Dynamic frequency scaling (DFS) is the ability of a part to modify frequency it operates at based on need, user preference, or other factors. MPU DFS is supported in the kernel by the cpufreq driver. All supported SoCs use the generic cpufreq driver. The frequency at which the MPU operates is selected by a driver called a governor. Each governor has a different strategy for selecting the most appropriate frequency. The following governors are available within the kernel:

  • ondemand: This governor samples the load of the cpu and scales it up aggressively in order to provide the proper amount of processing power.

  • conservative: This governor is similar to ondemand but uses a less aggressive method of increasing the the OPP of the MPU.

  • performance: This governor statically sets the OPP of the MPU to the highest possible frequency.

  • powersave: This governor statically sets the OPP of the MPU to the lowest possible frequency.

  • userspace: This governor allows the user to set the desired OPP using any value found within scaling_available_frequencies by echoing it into scaling_setspeed.

More in depth documentation about each governor can be found in the linux kernel documentation here: https://www.kernel.org/doc/Documentation/cpu-freq/governors.txt

By default, cpufreq, the cpufreq driver, and all of the standard governors are enabled with the ondemand governor selected as the default governor. To make changes, follow the instructions below.

Source Location


The OPP data itself is used by the cpufreq DT driver to scale frequencies based on the governors.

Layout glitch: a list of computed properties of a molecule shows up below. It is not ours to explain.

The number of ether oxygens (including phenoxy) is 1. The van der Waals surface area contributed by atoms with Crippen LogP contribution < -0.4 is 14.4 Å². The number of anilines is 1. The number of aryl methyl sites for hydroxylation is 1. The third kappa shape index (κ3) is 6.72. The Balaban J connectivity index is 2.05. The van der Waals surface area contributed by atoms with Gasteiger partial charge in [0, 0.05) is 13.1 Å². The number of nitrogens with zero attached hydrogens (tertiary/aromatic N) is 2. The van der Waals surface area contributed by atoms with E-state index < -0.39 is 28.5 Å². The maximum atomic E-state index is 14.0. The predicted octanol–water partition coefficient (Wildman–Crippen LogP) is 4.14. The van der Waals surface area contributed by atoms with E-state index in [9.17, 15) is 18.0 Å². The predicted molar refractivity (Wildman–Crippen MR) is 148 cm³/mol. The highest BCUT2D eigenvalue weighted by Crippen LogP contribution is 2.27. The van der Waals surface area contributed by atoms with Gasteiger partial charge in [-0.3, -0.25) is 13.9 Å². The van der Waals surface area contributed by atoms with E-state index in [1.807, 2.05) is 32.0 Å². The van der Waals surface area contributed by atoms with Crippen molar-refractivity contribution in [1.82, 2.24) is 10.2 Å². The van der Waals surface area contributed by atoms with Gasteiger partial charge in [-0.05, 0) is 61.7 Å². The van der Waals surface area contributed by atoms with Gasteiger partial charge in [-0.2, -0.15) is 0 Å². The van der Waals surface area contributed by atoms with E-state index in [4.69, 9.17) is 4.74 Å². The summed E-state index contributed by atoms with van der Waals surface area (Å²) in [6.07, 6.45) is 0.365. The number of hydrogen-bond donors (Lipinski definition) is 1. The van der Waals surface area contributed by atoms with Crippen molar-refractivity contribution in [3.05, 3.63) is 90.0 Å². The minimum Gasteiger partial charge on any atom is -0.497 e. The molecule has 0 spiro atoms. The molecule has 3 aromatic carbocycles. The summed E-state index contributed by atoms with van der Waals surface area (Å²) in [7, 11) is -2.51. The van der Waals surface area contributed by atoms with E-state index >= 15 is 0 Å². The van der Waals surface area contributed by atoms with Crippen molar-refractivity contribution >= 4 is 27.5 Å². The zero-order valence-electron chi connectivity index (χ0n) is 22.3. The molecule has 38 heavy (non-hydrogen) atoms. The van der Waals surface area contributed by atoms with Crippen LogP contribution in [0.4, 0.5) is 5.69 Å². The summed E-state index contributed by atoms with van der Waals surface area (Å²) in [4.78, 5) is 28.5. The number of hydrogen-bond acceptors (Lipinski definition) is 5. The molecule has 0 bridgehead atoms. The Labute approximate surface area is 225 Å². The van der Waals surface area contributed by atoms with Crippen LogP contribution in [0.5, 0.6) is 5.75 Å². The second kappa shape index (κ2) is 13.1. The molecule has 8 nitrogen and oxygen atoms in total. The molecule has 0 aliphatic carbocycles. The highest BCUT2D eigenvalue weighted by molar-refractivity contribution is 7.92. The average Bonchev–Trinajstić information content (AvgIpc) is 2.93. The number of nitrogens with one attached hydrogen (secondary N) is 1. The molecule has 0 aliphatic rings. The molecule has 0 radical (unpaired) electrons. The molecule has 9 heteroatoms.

Kernel Configuration Options

The driver can be built into the kernel as a static module, dynamic module, or both.

$ make menuconfig

Select CPU Power Management from the main menu.

Boot options --->
CPU Power Management --->
Floating point emulation --->

Select CPU Frequency Scaling as shown here:

    CPU Frequency Scaling --->
[*] CPU idle PM support

All relevant options are listed below:

 [*] CPU Frequency scaling
 <*>   CPU frequency translation statistics
 [*]     CPU frequency translation statistics details
       Default CPUFreq governor (userspace)  --->
 <*>   'performance' governor
 <*>   'powersave' governor
 -*-   'userspace' governor for userspace frequency scaling
 <*>   'ondemand' cpufreq policy governor
 <*>   'conservative' cpufreq governor
       *** CPU frequency scaling drivers ***
 <M>   Generic DT based cpufreq driver
 <M>   Generic DT based cpufreq driver using clk notifiers
 <*>    Texas Instruments CPUFreq support

Driver Usage

All of the standard governors are built-in to the kernel, and by default the performance governor is selected. Performance governor sets the CPU statically to the highest frequency within the borders of scaling_min_freq and scaling_max_freq.

To view available governors,

$ cat /sys/devices/system/cpu/cpu0/cpufreq/scaling_available_governors
conservative userspace powersave ondemand performance

To view current governor,

$ cat /sys/devices/system/cpu/cpu0/cpufreq/scaling_governor

To set a governor,

$ echo userspace > /sys/devices/system/cpu/cpu0/cpufreq/scaling_governor

To view current OPP (frequency in kHz)

$ cat /sys/devices/system/cpu/cpu0/cpufreq/scaling_cur_freq

To view supported OPP’s (frequency in kHz),

To change OPP (can be done only for userspace governor. If governors like ondemand is used, OPP change happens automatically based on the system load)

$ echo 1000000000 > /sys/devices/system/cpu/cpu0/cpufreq/scaling_setspeed

Operating Points

Design: OPP term is derived from the usage in DVFS where they are a pair of voltage frequency value. To keep compatibility with the DVFS system, DFS uses same OPP tables with the voltages removed from the table.